6 Luke 15: 7.

• Heb. 1:14.

CHAPTER XVI

The Gospel Message in Antioch

AFTER the disciples had been driven from Jerusalem by persecution, the gospel message spread rapidly through the regions lying beyond the limits of Palestine; and many small companies of believers were formed in important centers. Some of the disciples “traveled as far as Plenice, and Cyprus, and Antioch, preaching the word.” Their labors were usually confined to the Hebrew and Greek Jews, large colonies of whom were at this time to be found in nearly all the cities of the world.

Among the places mentioned where the gospel was gladly received, is Antioch, at that time the metropolis of Syria. The extensive commerce carried on from that populous center brought to the city many people of various nationalities. Besides, Antioch was favorably known as a resort for lovers of ease and pleasure, because of its healthful situation, its beautiful surroundings, and the wealth, culture, and refinement to be found there. In the This chapter is based on Acts 11:19-26; 13:1-3.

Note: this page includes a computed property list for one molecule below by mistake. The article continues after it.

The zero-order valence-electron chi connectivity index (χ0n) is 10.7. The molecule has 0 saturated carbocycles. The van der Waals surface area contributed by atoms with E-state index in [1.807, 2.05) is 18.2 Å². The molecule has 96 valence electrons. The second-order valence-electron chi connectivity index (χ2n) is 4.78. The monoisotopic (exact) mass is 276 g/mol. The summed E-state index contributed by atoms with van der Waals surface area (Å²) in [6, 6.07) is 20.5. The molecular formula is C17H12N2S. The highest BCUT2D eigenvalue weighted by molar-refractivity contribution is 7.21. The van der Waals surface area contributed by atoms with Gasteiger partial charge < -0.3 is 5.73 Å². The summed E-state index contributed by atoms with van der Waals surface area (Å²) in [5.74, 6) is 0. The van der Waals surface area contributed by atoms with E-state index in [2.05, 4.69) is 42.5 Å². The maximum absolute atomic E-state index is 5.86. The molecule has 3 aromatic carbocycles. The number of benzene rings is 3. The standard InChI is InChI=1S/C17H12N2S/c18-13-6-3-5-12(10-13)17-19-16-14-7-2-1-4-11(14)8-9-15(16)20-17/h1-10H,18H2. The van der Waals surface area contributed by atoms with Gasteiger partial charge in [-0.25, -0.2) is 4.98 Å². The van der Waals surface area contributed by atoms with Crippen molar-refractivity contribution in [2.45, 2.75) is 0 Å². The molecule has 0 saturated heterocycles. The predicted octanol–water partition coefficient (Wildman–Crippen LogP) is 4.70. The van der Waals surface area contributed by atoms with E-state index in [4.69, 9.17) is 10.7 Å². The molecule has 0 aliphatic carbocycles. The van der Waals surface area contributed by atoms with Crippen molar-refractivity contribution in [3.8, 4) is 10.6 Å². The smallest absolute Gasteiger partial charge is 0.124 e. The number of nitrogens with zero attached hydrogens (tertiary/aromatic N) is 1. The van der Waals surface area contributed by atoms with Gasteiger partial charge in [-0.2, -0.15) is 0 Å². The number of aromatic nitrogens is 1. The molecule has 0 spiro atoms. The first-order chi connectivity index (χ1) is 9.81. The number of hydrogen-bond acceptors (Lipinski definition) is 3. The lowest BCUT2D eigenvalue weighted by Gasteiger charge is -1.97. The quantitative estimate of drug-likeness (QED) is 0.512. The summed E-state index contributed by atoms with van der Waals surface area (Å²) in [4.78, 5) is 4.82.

days of the apostles, it had become a city of luxury and vice.

The gospel was publicly taught in Antioch by certain disciples from Cyprus and Cyrene, who came preaching the Lord Jesus.' "The hand of the Lord was with them," and their earnest labors were productive of fruit. “A great number believed, and turned unto the Lord.”